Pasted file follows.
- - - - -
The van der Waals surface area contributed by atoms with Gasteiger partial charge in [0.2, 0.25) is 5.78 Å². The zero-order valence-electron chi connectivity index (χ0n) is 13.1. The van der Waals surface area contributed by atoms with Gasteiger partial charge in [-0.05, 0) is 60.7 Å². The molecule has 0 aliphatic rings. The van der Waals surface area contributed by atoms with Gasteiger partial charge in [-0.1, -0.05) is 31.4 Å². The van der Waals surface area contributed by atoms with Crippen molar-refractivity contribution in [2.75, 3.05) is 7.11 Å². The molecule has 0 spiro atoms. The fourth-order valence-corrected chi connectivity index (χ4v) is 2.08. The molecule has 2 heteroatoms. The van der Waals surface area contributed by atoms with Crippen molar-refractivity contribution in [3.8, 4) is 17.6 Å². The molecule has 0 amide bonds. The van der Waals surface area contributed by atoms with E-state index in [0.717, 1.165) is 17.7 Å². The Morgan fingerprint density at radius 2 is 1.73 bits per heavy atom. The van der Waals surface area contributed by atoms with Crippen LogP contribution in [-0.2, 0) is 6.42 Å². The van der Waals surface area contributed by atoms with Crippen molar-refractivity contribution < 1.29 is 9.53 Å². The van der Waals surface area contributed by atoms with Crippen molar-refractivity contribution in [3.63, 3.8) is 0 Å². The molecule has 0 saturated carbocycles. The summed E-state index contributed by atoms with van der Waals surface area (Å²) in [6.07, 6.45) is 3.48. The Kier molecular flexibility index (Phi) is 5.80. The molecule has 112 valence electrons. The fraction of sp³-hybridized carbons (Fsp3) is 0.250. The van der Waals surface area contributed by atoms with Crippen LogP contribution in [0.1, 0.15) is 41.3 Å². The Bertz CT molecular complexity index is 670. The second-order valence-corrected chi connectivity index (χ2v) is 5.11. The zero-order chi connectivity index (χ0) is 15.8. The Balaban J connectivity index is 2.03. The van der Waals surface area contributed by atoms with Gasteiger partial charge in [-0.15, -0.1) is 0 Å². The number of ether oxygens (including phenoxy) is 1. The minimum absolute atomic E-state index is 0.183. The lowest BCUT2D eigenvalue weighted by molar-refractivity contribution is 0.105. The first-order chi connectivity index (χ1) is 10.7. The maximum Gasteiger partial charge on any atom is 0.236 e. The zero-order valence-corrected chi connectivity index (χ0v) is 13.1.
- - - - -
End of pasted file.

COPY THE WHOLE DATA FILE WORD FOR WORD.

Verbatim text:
The van der Waals surface area contributed by atoms with Gasteiger partial charge in [0.2, 0.25) is 5.78 Å². The zero-order valence-electron chi connectivity index (χ0n) is 13.1. The van der Waals surface area contributed by atoms with Gasteiger partial charge in [-0.05, 0) is 60.7 Å². The molecule has 0 aliphatic rings. The van der Waals surface area contributed by atoms with Gasteiger partial charge in [-0.1, -0.05) is 31.4 Å². The van der Waals surface area contributed by atoms with Crippen molar-refractivity contribution in [2.75, 3.05) is 7.11 Å². The molecule has 0 spiro atoms. The fourth-order valence-corrected chi connectivity index (χ4v) is 2.08. The molecule has 2 heteroatoms. The van der Waals surface area contributed by atoms with Crippen molar-refractivity contribution in [3.8, 4) is 17.6 Å². The molecule has 0 amide bonds. The van der Waals surface area contributed by atoms with E-state index in [0.717, 1.165) is 17.7 Å². The Morgan fingerprint density at radius 2 is 1.73 bits per heavy atom. The van der Waals surface area contributed by atoms with Crippen LogP contribution in [-0.2, 0) is 6.42 Å². The van der Waals surface area contributed by atoms with Crippen molar-refractivity contribution < 1.29 is 9.53 Å². The van der Waals surface area contributed by atoms with Crippen molar-refractivity contribution in [3.63, 3.8) is 0 Å². The molecule has 0 saturated carbocycles. The summed E-state index contributed by atoms with van der Waals surface area (Å²) in [6.07, 6.45) is 3.48. The Kier molecular flexibility index (Phi) is 5.80. The molecule has 112 valence electrons. The fraction of sp³-hybridized carbons (Fsp3) is 0.250. The van der Waals surface area contributed by atoms with Crippen LogP contribution in [0.1, 0.15) is 41.3 Å². The Bertz CT molecular complexity index is 670. The second-order valence-corrected chi connectivity index (χ2v) is 5.11. The zero-order chi connectivity index (χ0) is 15.8. The Balaban J connectivity index is 2.03. The van der Waals surface area contributed by atoms with Gasteiger partial charge in [-0.15, -0.1) is 0 Å². The number of ether oxygens (including phenoxy) is 1. The minimum absolute atomic E-state index is 0.183. The lowest BCUT2D eigenvalue weighted by molar-refractivity contribution is 0.105. The first-order chi connectivity index (χ1) is 10.7. The maximum Gasteiger partial charge on any atom is 0.236 e. The zero-order valence-corrected chi connectivity index (χ0v) is 13.1.